4 Reasons Your Executive Director Should be Your Senior Living Community’s Sales Leader

4 Reasons Your Executive Director Should be Your Senior Living Community’s Sales Leader

The following is adapted from It’s About Time!

In terms of sales effectiveness, especially when it comes to senior-living communities, I’ve found one thing to be true above all else: culture matters. For some reason, though, a culture of effective sales performance is currently undervalued in large segments of the senior living industry. 

One of the biggest reasons for this is that while the Executive Director (ED) should be the CEO of the community, they rarely have any responsibilities to be accountable for occupancy. But they should. 

The ED’s authority, credibility, and visibility enhance selling. Putting the ED into a sales leadership position also brings a strong, credible source of motivation and leadership to the sales staff and reassurance to prospects. 

To put it plainly, if you want to create a successful sales culture in your community, the first thing to do is make sure your ED is also your sales leader. By doing that, you ensure that your messaging to prospects is consistent and reassuring, you eliminate marketing and organizational silos, you create a supportive work culture for your team, and you make sure that the person making the decisions has a clear understanding of what’s really going on.

#1: Provide Consistent Messaging to Prospects

There is a strange phenomenon in our industry: we often treat our customers quite differently during the sales process than we do once they move in. Once they sign up, they become an actual person with a story, a personality and preferences. Before they sign up, they are reduced to being thought of as a “lead” or an “inquiry” that needs to get pushed through a sales funnel. 

The unintended message a higher-functioning prospect gets is, “We will really care about you once you move in and start paying us rent. Please understand that it is not part of our sales culture or methodology to actually demonstrate that we really care for you right now before you sign up.”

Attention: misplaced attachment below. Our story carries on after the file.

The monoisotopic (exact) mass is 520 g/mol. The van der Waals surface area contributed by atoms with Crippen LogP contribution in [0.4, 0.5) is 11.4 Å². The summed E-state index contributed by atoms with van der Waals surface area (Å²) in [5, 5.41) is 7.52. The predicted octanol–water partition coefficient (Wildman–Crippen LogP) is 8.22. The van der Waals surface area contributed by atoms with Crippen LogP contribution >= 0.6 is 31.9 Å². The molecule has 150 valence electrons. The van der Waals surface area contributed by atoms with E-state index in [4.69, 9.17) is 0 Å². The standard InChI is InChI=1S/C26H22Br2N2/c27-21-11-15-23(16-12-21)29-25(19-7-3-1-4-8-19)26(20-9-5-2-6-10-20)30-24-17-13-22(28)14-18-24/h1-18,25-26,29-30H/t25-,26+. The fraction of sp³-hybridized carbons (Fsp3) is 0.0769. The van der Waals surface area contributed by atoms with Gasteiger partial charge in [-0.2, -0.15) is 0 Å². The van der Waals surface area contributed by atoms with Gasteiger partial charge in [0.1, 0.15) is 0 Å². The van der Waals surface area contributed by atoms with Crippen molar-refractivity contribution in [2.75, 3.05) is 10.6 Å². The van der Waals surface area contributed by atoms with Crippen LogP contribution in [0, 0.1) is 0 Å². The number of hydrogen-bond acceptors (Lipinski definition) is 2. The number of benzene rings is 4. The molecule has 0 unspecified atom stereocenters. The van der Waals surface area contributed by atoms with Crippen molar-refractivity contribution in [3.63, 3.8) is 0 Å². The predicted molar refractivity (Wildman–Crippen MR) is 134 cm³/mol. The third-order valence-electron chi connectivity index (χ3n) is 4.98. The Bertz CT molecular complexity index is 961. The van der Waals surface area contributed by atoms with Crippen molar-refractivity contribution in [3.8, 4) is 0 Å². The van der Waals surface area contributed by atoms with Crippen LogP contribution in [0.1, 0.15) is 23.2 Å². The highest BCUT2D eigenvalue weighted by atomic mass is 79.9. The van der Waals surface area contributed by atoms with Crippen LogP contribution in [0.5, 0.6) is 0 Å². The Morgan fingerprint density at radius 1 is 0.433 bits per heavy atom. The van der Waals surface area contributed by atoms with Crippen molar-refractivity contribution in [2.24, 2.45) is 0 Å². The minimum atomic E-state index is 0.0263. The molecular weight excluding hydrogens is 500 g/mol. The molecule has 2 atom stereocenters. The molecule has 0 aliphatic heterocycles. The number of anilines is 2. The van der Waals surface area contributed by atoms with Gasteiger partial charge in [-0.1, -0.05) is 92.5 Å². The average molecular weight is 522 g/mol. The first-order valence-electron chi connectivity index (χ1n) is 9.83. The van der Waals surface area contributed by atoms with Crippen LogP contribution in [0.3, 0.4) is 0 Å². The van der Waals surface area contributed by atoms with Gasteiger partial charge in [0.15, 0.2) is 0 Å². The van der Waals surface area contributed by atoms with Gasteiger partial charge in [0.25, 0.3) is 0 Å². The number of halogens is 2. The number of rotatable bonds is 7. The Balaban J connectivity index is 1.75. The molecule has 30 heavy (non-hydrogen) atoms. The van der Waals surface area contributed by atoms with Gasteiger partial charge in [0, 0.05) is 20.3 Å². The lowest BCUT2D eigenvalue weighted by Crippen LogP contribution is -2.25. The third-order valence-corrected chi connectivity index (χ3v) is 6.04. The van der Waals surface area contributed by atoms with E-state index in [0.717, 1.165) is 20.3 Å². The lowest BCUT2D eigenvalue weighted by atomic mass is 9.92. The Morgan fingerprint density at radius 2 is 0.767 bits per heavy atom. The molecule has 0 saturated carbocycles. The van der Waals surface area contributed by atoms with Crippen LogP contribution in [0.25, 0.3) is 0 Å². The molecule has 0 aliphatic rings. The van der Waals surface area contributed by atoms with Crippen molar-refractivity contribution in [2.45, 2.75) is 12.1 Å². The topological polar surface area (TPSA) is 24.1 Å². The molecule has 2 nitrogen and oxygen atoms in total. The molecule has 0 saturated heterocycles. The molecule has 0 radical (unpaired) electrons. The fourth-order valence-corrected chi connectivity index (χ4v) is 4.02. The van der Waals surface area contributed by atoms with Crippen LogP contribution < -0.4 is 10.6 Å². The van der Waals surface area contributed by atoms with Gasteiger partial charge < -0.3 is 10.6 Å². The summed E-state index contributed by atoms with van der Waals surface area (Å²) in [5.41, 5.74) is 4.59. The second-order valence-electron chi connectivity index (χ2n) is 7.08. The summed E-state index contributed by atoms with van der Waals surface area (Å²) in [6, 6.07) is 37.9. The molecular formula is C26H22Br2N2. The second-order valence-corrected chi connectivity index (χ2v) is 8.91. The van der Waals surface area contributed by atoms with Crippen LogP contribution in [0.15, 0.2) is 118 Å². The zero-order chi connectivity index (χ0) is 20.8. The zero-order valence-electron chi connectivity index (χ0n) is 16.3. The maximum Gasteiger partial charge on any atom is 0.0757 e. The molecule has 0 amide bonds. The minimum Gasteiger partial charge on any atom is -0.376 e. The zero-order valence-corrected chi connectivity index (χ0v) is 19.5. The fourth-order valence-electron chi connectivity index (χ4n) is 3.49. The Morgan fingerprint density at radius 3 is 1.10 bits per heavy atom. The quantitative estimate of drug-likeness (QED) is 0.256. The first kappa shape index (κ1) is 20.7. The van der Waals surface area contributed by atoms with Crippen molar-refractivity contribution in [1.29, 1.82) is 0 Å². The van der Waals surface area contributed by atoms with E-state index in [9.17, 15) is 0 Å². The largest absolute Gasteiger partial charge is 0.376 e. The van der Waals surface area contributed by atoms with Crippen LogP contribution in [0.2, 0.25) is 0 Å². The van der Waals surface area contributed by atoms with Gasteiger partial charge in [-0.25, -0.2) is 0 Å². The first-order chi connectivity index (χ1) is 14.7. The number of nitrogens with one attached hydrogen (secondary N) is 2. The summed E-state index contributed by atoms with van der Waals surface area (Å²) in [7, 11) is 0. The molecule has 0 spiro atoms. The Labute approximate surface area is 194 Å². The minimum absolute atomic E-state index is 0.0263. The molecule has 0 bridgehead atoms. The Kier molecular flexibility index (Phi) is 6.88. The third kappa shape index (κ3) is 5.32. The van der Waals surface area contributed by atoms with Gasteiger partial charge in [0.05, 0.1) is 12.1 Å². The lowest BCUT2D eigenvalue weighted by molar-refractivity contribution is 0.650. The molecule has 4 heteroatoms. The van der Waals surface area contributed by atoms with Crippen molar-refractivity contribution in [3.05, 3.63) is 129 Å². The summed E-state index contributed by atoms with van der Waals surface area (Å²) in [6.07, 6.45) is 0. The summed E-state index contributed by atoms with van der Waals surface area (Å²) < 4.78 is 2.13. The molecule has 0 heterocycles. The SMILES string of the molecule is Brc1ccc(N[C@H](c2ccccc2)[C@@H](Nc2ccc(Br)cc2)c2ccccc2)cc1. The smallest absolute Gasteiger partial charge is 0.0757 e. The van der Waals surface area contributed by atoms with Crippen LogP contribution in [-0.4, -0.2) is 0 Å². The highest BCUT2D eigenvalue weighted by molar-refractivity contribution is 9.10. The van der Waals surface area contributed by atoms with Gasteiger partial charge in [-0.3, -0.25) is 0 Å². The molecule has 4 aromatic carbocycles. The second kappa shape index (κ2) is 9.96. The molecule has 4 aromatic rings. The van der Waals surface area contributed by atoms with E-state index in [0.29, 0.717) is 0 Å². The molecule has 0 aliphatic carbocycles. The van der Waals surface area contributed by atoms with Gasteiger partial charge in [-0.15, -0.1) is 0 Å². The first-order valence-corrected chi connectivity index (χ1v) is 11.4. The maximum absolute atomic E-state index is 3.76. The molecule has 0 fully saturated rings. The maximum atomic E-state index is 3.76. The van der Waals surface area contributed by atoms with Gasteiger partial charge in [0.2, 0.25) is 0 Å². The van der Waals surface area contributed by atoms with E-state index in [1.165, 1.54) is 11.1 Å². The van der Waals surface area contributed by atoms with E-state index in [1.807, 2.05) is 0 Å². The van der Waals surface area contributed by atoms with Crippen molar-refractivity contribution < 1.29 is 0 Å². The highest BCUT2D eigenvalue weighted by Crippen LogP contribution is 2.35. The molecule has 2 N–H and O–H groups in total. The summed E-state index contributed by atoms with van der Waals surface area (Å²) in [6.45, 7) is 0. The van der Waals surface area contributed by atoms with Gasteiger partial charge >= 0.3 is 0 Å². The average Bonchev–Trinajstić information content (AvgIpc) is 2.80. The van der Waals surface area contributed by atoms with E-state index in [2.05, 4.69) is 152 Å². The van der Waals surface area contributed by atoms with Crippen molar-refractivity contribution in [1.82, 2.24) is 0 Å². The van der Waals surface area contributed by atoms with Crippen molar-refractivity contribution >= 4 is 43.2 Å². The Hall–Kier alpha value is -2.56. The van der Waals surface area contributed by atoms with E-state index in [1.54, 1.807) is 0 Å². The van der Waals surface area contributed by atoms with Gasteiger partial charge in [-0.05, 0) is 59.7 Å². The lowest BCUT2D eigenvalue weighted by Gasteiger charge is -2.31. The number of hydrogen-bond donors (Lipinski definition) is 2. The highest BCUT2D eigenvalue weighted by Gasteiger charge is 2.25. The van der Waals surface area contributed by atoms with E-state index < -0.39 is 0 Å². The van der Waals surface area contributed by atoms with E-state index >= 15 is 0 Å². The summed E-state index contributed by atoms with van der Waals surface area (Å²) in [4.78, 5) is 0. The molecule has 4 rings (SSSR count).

To demonstrate this, consider a few common phrases in a typical senior housing mission statement and see whether they sync with sales practices:

  • We are family: Do we try to “sell” to our family?
  • We care: How do we really demonstrate this when we are spending as little time as possible with each lead in an effort to move to the next one? Quotas lack compassion!
  • We honor your individuality: But do speed-to-lead sellers truly have time for or realistically honor prospect stories? 
  • We value your independence: Does our sales culture teach to convince and persuade, or do we serve as guides for prospects to make their own decision?
  • Our people make the difference: Or are our salespeople just filling quotas and booking call outs and tours?

Fortunately, most senior living providers today boast a resident-centered approach with the ED driving the community’s operating culture. There is a huge opportunity to also have the ED lead a prospect-centered approach in sales. However, all of our industry’s currently accepted sales performance metrics scream the opposite. 

#2: Eliminate Marketing and Operations Silos

The most successful sales cultures eliminate artificial distinctions between marketing or sales and operations. Currently, many senior living portfolio operators tend to manage sales effectiveness by creating dual chains of authority that run from a national marketing director to regional and community-level managers. 

Generally, the marketing chain of command runs parallel to similarly organized operations or administrative staffing. Nearly all of the smaller independently owned and managed communities also keep marketing and management functions segregated from the “trenches” level up to the very highest levels of management. 

In this model, the operations chain has all the authority and control, while the sales or marketing chains are primarily advisory. Nevertheless, the sales chains are generally where people are held accountable for sales results.